Public transportation doesn't have to be dull and monochromatic and nothing demonstrates that more clearly than this awesome set of photographs. We put together a collection of 14 subways around the world that definitely deserve your attention. Sometimes bright and wacky, and sometimes featuring incredible works of contemporary and ancient art, these are the kinds of subways that can put a little step n' color into your daily commute.
The Drassanes Station in Barcelona was given a little lift by ON-A Arquitectura. By attaching glass-reinforced concrete to the existing structures, they added just the right amount of sleek color to the design.
Somewhat more stately than some of the other contemporary designs, the Kierskaya Station features marble, gold leaf, and frescos from a bygone era.
The Bilbao Metro in Spain was designed by none other that Foster and Partners. They are called, appropriately enough, Fosteritos!
Here's a place New Yorkers can visit for the first time in more than half a century: the City Hall Station in New York. Take the 6 train past Brooklyn's last stop and take a peek.
Outside, Dubai's metro entrances look like slugs and are supposed to represent the Emirate's former pearl industry. Inside, some of them are quite elaborate.
Tokyo turns up the green volume on their funky fluid Lidabashi Station complete with an entangled web of swirly steel.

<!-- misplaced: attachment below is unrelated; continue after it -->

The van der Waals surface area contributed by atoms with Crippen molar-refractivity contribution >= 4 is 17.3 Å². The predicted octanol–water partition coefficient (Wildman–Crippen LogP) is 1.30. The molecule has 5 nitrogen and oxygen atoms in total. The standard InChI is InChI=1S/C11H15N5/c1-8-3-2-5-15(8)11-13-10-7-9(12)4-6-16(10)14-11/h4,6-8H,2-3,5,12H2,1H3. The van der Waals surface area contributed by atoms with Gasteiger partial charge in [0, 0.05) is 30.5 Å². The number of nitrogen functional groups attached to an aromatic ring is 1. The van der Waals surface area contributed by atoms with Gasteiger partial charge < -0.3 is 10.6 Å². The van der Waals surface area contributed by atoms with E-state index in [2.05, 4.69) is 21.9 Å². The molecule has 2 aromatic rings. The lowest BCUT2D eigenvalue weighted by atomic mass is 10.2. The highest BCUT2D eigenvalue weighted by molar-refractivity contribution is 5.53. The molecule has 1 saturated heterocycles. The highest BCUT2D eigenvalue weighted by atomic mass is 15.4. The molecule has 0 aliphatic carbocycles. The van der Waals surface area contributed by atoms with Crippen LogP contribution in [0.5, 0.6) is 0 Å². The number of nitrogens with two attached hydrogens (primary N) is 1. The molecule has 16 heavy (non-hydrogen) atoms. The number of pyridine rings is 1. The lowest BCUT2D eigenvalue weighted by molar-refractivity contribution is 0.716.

Fortunately Athens has a strong sense of history and didn't try to raze over their buried treasures. Or in this case, their rivers! Pax can walk on a see-through bridge over the Iridanos river.
The eyes might be a bit creepy, but the murals make up for it by brightening up Madrid's Nuevos Ministerios station.
What's not to love about this vibrant, go-get-em pixelated station? Munich's U-Bahn stations are spacious and gratuitous with colorful lighting.
Line A in Prague features different colored tiles in each of their stations. Gold, silver, green, red, or blue, they are sometimes flat, sometimes convex, and sometimes concave. But always cool.
Definitely one of our favorites, Stockholm's Tunnelbana shows their respect to both the bedrock and the artists who adorn it.
Giving a little nod to Ontario's Royal Museum in Toronto, Diamond & Schmitt incorporated statues that depict the indigenous cultures represented in the museum (Toltec, First Nations, Ancient China, and Ancient Greece.)
Never to be outdone, North Korea turned their subway station in a giant propaganda hall that doubles as a nuclear bunker! 360 Feet below ground, it is also the world's deepest.